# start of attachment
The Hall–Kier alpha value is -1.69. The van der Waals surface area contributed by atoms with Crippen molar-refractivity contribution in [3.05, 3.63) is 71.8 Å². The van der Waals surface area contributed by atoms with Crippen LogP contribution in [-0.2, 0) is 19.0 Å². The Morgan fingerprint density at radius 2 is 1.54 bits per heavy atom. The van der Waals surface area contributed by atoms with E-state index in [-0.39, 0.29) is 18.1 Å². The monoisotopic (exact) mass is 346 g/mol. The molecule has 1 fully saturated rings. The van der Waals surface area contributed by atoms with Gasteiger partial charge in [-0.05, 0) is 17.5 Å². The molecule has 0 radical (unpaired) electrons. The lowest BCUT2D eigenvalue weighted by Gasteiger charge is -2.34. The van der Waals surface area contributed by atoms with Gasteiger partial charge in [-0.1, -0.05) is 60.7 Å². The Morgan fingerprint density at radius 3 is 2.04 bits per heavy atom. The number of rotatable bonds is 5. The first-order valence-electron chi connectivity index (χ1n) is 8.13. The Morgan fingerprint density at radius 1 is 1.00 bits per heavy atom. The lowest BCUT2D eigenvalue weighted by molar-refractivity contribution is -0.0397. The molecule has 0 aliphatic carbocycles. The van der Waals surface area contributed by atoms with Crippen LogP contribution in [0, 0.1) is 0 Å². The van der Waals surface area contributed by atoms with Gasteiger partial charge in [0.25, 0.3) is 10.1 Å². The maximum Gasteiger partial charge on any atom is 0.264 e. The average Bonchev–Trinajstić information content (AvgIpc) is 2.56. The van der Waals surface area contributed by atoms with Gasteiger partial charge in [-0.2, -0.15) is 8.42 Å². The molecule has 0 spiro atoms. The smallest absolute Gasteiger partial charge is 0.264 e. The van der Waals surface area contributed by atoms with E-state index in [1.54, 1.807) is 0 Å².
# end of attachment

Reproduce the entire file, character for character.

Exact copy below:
The Hall–Kier alpha value is -1.69. The van der Waals surface area contributed by atoms with Crippen molar-refractivity contribution in [3.05, 3.63) is 71.8 Å². The van der Waals surface area contributed by atoms with Crippen LogP contribution in [-0.2, 0) is 19.0 Å². The Morgan fingerprint density at radius 2 is 1.54 bits per heavy atom. The van der Waals surface area contributed by atoms with E-state index in [-0.39, 0.29) is 18.1 Å². The monoisotopic (exact) mass is 346 g/mol. The molecule has 1 fully saturated rings. The van der Waals surface area contributed by atoms with Gasteiger partial charge in [-0.05, 0) is 17.5 Å². The molecule has 0 radical (unpaired) electrons. The lowest BCUT2D eigenvalue weighted by Gasteiger charge is -2.34. The van der Waals surface area contributed by atoms with Gasteiger partial charge in [-0.1, -0.05) is 60.7 Å². The Morgan fingerprint density at radius 3 is 2.04 bits per heavy atom. The number of rotatable bonds is 5. The first-order valence-electron chi connectivity index (χ1n) is 8.13. The Morgan fingerprint density at radius 1 is 1.00 bits per heavy atom. The lowest BCUT2D eigenvalue weighted by molar-refractivity contribution is -0.0397. The molecule has 0 aliphatic carbocycles. The van der Waals surface area contributed by atoms with Crippen LogP contribution in [0, 0.1) is 0 Å². The van der Waals surface area contributed by atoms with Gasteiger partial charge in [0.25, 0.3) is 10.1 Å². The maximum Gasteiger partial charge on any atom is 0.264 e. The average Bonchev–Trinajstić information content (AvgIpc) is 2.56. The van der Waals surface area contributed by atoms with Gasteiger partial charge in [-0.2, -0.15) is 8.42 Å². The molecule has 0 spiro atoms. The smallest absolute Gasteiger partial charge is 0.264 e. The van der Waals surface area contributed by atoms with E-state index in [1.54, 1.807) is 0 Å².